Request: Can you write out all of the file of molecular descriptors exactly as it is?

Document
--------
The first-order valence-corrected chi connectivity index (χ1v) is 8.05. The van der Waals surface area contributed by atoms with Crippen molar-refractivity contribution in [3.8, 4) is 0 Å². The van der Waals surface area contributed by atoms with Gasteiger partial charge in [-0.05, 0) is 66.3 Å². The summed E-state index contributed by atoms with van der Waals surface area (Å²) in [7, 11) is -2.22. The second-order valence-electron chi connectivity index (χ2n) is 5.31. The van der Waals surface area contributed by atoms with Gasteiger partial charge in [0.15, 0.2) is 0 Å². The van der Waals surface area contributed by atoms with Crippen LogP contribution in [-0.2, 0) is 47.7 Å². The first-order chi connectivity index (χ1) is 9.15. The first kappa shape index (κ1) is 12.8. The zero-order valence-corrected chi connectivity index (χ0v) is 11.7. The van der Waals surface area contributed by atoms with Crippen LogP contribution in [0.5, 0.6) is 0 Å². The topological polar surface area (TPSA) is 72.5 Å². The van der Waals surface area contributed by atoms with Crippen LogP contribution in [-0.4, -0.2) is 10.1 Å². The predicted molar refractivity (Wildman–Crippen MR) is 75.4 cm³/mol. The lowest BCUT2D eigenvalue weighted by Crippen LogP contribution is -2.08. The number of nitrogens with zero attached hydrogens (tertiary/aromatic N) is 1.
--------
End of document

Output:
The first-order valence-corrected chi connectivity index (χ1v) is 8.05. The van der Waals surface area contributed by atoms with Crippen molar-refractivity contribution in [3.8, 4) is 0 Å². The van der Waals surface area contributed by atoms with Gasteiger partial charge in [-0.05, 0) is 66.3 Å². The summed E-state index contributed by atoms with van der Waals surface area (Å²) in [7, 11) is -2.22. The second-order valence-electron chi connectivity index (χ2n) is 5.31. The van der Waals surface area contributed by atoms with Gasteiger partial charge in [0.15, 0.2) is 0 Å². The van der Waals surface area contributed by atoms with Crippen LogP contribution in [-0.2, 0) is 47.7 Å². The first-order chi connectivity index (χ1) is 9.15. The first kappa shape index (κ1) is 12.8. The zero-order valence-corrected chi connectivity index (χ0v) is 11.7. The van der Waals surface area contributed by atoms with Crippen LogP contribution in [0.5, 0.6) is 0 Å². The topological polar surface area (TPSA) is 72.5 Å². The van der Waals surface area contributed by atoms with Crippen LogP contribution in [-0.4, -0.2) is 10.1 Å². The predicted molar refractivity (Wildman–Crippen MR) is 75.4 cm³/mol. The lowest BCUT2D eigenvalue weighted by Crippen LogP contribution is -2.08. The number of nitrogens with zero attached hydrogens (tertiary/aromatic N) is 1.